The article has a postscript: "The Church acknowledges the contribution of scholars to the scientific content presented in this article." And up in the third paragraph is the disclaimer: "The conclusions of genetics, like those of any science, are tentative."

Anonymous said...

If only they had re-defined their position on the Book of Abraham and Book of Mormon in time as well.

http://www.usatoday.com/story/news/nation/2014/02/04/mormon-president-ordered-to-court/5216645/

Anonymous said...

@anonymous 11:43 am 05-Feb-2014

Apparently you didn't read the article.

Mormography said...

The USA Today article has a quote from Perego “"The absence of evidence is not evidence of absence,"” That seem very wrong to me and set me to look for the original person who coined this phrase (Sagan?), I came across this clarification at wikipedia

http://en.wikipedia.org/wiki/Argument_from_ignorance#Matters_of_confusion

For instance, absence of evidence that it rained (i.e. water is the evidence) may be considered as positive evidence that it did not rain. Again, in science, such inferences are always made to some limited (sometimes extremely high) degree of probability and in this case absence of evidence is evidence of absence when the positive evidence should have been there but is not.

In the case of BoM and DNA, DNA added nothing other than being a final nail in a pre-existing coffin. The positive evidence that should have been simply was not.

Craig said...

Regarding the article, Perego's quote is an example of a "functioning credulity principle" (innocent/truthful until shown to be guilty/false) in evaluating historical accounts. Credulity/credibility being "worthiness of belief", not "demonstrated truth" (veracity).

(See "Credibility and Veracity — A look at evidential criteria" at http://bit.ly/1gjCHHT).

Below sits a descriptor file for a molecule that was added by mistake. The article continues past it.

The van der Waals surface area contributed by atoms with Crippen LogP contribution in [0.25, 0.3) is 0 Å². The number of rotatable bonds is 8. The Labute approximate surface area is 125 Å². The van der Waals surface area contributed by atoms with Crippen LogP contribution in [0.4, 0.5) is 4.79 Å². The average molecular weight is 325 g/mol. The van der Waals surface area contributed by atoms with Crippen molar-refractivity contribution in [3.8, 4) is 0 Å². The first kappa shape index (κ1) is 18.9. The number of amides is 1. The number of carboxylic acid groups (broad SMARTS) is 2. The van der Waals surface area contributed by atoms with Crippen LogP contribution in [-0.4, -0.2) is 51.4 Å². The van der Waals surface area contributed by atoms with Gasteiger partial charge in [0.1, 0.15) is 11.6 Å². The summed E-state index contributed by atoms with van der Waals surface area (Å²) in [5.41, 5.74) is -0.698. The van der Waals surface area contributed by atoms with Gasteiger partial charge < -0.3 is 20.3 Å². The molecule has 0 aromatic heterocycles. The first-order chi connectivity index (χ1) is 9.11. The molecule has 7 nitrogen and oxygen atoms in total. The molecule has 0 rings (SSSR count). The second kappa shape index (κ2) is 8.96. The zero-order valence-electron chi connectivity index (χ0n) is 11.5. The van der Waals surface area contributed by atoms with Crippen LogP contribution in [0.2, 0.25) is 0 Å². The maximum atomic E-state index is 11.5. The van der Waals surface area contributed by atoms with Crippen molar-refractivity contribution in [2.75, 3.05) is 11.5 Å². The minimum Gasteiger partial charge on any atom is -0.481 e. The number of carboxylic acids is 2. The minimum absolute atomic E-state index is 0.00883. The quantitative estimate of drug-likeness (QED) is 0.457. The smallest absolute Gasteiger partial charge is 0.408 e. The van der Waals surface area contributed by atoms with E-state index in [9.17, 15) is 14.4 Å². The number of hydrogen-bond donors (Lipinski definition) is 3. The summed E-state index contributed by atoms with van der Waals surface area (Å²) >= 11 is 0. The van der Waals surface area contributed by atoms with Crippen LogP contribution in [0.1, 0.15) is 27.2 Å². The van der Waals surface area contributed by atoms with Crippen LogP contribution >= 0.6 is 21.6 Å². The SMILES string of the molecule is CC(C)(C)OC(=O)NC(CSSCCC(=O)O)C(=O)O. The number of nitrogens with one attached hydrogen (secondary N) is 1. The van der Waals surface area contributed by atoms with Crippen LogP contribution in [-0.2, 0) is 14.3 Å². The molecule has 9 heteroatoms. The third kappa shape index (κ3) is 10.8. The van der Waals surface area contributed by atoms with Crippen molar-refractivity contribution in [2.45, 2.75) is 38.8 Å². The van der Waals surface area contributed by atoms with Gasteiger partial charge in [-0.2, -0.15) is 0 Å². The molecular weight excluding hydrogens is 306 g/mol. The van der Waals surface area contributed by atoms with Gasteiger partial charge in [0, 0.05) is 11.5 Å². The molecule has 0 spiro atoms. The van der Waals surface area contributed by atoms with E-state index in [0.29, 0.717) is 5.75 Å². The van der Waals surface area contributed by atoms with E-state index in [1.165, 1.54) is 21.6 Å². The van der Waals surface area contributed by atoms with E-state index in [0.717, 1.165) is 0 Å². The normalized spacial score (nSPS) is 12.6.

Is it wrong to not apply this principle to the BoM, and hold it to a higher standards for both credibility and veracity? Only to the extent that it conflicts with other accounts or that there is a possible consequence to the truth claim worth anything.

Any organization or person undermines the appropriate use of credibility and veracity in determining truth undermines the value of truth itself.

I believe God is a God of Truth and will use verifiable and credible accounts to communicate his Word that will prove faithful throughout time. It doesn't mean everything he does is verifiable to all or credible to all, but the essential things he will reveal to many.

Anonymous said...

Mormography,

How many variables exist if it rains or not? Either it did rain (water on the ground when there is no way for water to be on the ground) or it did not rain. So, absence of evidence in this case is evidence of absence. Since there is only one archaeological evidence of crucifixion from the Roman times, I will therefore conclude that crucifixion is only a myth and passed down as a cautionary tale to dissuade would be criminals, because as we well know, absence of evidence is evidence of absence.

Steve

Mormography said...

Steve
“in science, such inferences are always made to some limited (sometimes extremely high) degree of probability”

That is an interesting degree of probability you have there.